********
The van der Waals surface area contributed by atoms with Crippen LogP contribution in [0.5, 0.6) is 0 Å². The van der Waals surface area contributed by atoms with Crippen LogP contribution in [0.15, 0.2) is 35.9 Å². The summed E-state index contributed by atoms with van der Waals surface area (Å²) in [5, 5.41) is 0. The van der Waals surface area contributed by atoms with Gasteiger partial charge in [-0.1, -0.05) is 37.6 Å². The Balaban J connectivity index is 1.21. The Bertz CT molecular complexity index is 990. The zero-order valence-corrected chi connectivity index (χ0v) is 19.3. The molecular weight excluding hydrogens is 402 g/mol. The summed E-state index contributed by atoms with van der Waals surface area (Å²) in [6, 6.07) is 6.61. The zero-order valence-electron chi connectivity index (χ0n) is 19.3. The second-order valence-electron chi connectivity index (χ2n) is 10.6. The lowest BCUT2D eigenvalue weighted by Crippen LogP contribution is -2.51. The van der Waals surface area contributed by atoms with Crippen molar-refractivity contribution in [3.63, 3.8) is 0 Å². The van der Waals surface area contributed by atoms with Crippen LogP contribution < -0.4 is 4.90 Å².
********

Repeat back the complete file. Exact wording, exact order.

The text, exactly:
The van der Waals surface area contributed by atoms with Crippen LogP contribution in [0.5, 0.6) is 0 Å². The van der Waals surface area contributed by atoms with Crippen LogP contribution in [0.15, 0.2) is 35.9 Å². The summed E-state index contributed by atoms with van der Waals surface area (Å²) in [5, 5.41) is 0. The van der Waals surface area contributed by atoms with Gasteiger partial charge in [-0.1, -0.05) is 37.6 Å². The Balaban J connectivity index is 1.21. The Bertz CT molecular complexity index is 990. The zero-order valence-corrected chi connectivity index (χ0v) is 19.3. The molecular weight excluding hydrogens is 402 g/mol. The summed E-state index contributed by atoms with van der Waals surface area (Å²) in [6, 6.07) is 6.61. The zero-order valence-electron chi connectivity index (χ0n) is 19.3. The second-order valence-electron chi connectivity index (χ2n) is 10.6. The lowest BCUT2D eigenvalue weighted by Crippen LogP contribution is -2.51. The van der Waals surface area contributed by atoms with Crippen molar-refractivity contribution in [3.63, 3.8) is 0 Å². The van der Waals surface area contributed by atoms with Crippen LogP contribution < -0.4 is 4.90 Å².